The Capitalization of El-Wekala: How the Reselling of Cheaper Clothing May Affect Those Who Can’t Afford it at Full Price
Egyptian Facebook and Instagram clothing stores are nothing new. For years, people have been buying garments from abroad and reselling them to Egyptians who don’t have access to these clothing options. However, a recent phenomenon in the Egyptian e-commerce market has been reselling garments bought from El-Wekala.
El-Wekala gives people the chance to buy new and used clothes for a fraction of their original price, and usually targets those who are unable to afford full-priced clothing found in stores at malls.
Located in Downtown Cairo, El-Wekala has a large variety of clothing at cheap prices, which can end up even cheaper after haggling, making it a reseller’s dream.
Various Instagram accounts have been created to sell one-of-a-kind “thrifted” items, and yet, there are no thrift shops in Egypt. The only main source of clothing for the less fortunate is at El-Wekala.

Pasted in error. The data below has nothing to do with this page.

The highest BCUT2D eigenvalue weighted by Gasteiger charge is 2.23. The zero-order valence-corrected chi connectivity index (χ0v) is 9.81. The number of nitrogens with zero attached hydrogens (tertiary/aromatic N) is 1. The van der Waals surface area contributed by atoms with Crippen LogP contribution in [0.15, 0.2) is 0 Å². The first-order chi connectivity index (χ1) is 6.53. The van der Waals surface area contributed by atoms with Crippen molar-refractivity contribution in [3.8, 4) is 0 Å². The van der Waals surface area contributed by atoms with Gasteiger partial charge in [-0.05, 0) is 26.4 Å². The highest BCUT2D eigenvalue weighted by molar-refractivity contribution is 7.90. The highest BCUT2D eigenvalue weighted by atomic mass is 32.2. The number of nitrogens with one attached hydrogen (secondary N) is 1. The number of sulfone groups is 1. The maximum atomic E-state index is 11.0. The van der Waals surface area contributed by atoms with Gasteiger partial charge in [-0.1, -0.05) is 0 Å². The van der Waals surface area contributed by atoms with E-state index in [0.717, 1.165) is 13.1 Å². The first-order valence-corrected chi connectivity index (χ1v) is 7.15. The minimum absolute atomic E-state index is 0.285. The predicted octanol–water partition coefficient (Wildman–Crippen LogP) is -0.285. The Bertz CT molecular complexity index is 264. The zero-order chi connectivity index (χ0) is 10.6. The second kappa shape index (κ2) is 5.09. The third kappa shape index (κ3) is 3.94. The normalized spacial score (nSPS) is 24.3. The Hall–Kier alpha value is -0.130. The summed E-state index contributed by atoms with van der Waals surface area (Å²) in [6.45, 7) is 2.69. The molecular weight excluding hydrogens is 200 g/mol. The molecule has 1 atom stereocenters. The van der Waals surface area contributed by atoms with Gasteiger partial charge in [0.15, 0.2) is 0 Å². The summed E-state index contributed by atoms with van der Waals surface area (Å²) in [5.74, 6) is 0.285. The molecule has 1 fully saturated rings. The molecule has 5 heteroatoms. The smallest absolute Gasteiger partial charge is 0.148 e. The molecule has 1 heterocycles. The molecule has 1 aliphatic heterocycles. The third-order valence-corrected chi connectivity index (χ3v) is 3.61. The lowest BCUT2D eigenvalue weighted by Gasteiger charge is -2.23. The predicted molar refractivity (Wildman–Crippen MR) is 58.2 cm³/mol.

The basic rules of supply and demand are telling of El-Wekala’s future. Those who can afford to shop at malls and higher-end brands are taking advantage of the cheap prices El-Wekala offers, buying more than they need because the prices are just that low.
Therefore, El-Wekala’s prices are expected to rise, seeing the sudden increase in demand and its glamorization, and people shopping there and promoting it. It’s as if they’ve stumbled upon a secret treasure, when in fact, they are probably contributing to depriving a family of the only clothing items they can afford.
A quick social media scan will show how many resellers exist and how high their prices are, indicating that they make somewhere around 100 percent in profit.
This raises the question of ethicality. Is the process of reselling cheaper clothing just a smart business move, or taking advantage of the less fortunate’s very limited clothing options?